Your browser is out-of-date!

Update your browser to view this website correctly. Update my browser now


The future is exciting! What the media tech industry can expect post-pandemic

TVBEurope looks at the positives from the way the media tech industry has dealt with the pandemic, and what the future holds

Following our look at how the media tech industry dealt with a year of lockdown, TVBEurope wanted to find how the industry is feeling about the future.

We’re not out of the woods yet, countries are still in lockdown, travel restrictions remain in place, and vaccine roll-out might not be as fast as originally thought. But, there is lots for our industry to be positive about. We asked a number of key industry figures how they view the next 12 months and whether the industry will return to pre-pandemic workflows.

“A lot of what has been put in place to cope with the pandemic, will become established ways of working and doing business, including home and remote working, remote production workflows, increased streaming volumes and direct to consumer propositions,” says James Arnold, chief commercial officer at Red Bee Media.

“We expect there will probably be some flow back to previous ways of working, but only some, and we will most likely see hybrid versions of the old and the new, with, for example, physical events being simultaneously livestreamed, to increase audience sizes and monetisation.”

However, Ciaran Doran, Rohde & Schwarz’s director of marketing, broadcast and media, says he believes the industry shouldn’t return to pre-pandemic ways of working. “Our learning at the moment should be coined ‘2020 Hindsight’ and we should crystallise our learnings, the improvements that we should take forward,” he argues. 

“On the vendor side there have been some excellent changes made during the last 12 months, such as improving how we demonstrate products and solutions via cloud technology and video conferencing – meaning we don’t all jump on a plane as fast as before. This not only improves efficiencies but saves the planet. But it’s crucially important that we return to getting to meet each other because creativity is at its peak when we engage with each other – and business flows from that human interaction too. Overall, we don’t see the future as a challenge, we see it as exciting. When the day to day rules get broken new opportunities arise and that’s when innovation takes a leap forward.”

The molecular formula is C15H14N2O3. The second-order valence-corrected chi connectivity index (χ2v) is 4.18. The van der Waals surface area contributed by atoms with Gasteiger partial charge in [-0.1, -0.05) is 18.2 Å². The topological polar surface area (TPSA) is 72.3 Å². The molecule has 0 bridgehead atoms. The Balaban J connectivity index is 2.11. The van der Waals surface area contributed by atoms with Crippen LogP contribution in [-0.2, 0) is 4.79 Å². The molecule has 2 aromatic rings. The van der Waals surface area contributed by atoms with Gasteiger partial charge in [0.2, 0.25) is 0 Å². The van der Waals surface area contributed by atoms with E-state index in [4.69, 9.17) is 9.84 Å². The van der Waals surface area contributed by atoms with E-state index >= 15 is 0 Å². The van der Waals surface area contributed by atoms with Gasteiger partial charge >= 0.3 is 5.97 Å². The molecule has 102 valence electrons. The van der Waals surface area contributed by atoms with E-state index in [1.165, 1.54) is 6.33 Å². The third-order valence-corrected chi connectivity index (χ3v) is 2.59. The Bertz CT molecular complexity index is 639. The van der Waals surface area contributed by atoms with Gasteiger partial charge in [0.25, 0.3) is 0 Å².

The discussion around face-to-face meetings, and trade shows, is one picked up by other industry figures. “Industry events have already started to offer virtual alternatives as a ‘Plan B’ for exhibitors, maybe these hybrid models could be the way to go for the future; nevertheless, we have all realised how important in-person interactions are, so trade shows and other events will not go away entirely,” agrees Alexandra Maier, director, marketing and communications – Media Solutions, CGI.

“Overall, a lot of companies are thinking about changing their way of working together for the long run; hybrid solutions between office and working from home are likely to become the new normal, which can improve work-life-balance and increase sustainability.

The issue of working from home is one that many vendors agree on. Graham Sharp, Broadcast Pix CEO says he believes many companies may never go back to their pre-pandemic ways of working. “Many of the workflow changes were already happening and coupled with the convenience and cost savings of remote working, we will never go fully back.

“Covid made us work differently, forced us to overcome many of our prior concerns, but as the use of video and streaming grows, let’s make the technology easier to use!”

“I think we learnt that change is possible if we really have to and used in the right way, technology is a facilitator of quick change more than we think,” adds Erik Ahlin, head of sales and marketing at Vidispine. I think we also learnt that face-to-face meetings and interaction is still very important. It seems highly unlikely that even as travel restrictions and social distancing measure ease that any business, including the media industry, will return completely to pre-pandemic ways of working – not least because we were already trending towards many of the changes that have been made, those trends have just been accelerated.”

For Stuart Boorn, VP portfolio at MediaKind, the pandemic has helped the media industry streamline work processes, improve the environment, and refocus on how teams utilise their skills. “Virtual elements will continue to impact our life,” he says. “The acceleration of collaboration tools means that we can choose to do specific tasks physically – we just won’t need to do so in many instances. We have all become more adept at working within remote environments. 

Yvonne Monterroso, director product management, at Dejero believes the pandemic has accelerated the adoption of new technologies and transformed future workflows into the workflows of today. For her, the key word for the next 12 months is enablement: “In the longer term, I don’t think we’re going to be talking about bit-rates or encoding formats or networks speeds or if it’s cloud or on-premise, we’re just going to be talking about enablement – talking about people and how their jobs can be simplified from a technical and content perspective, no matter where they are located.”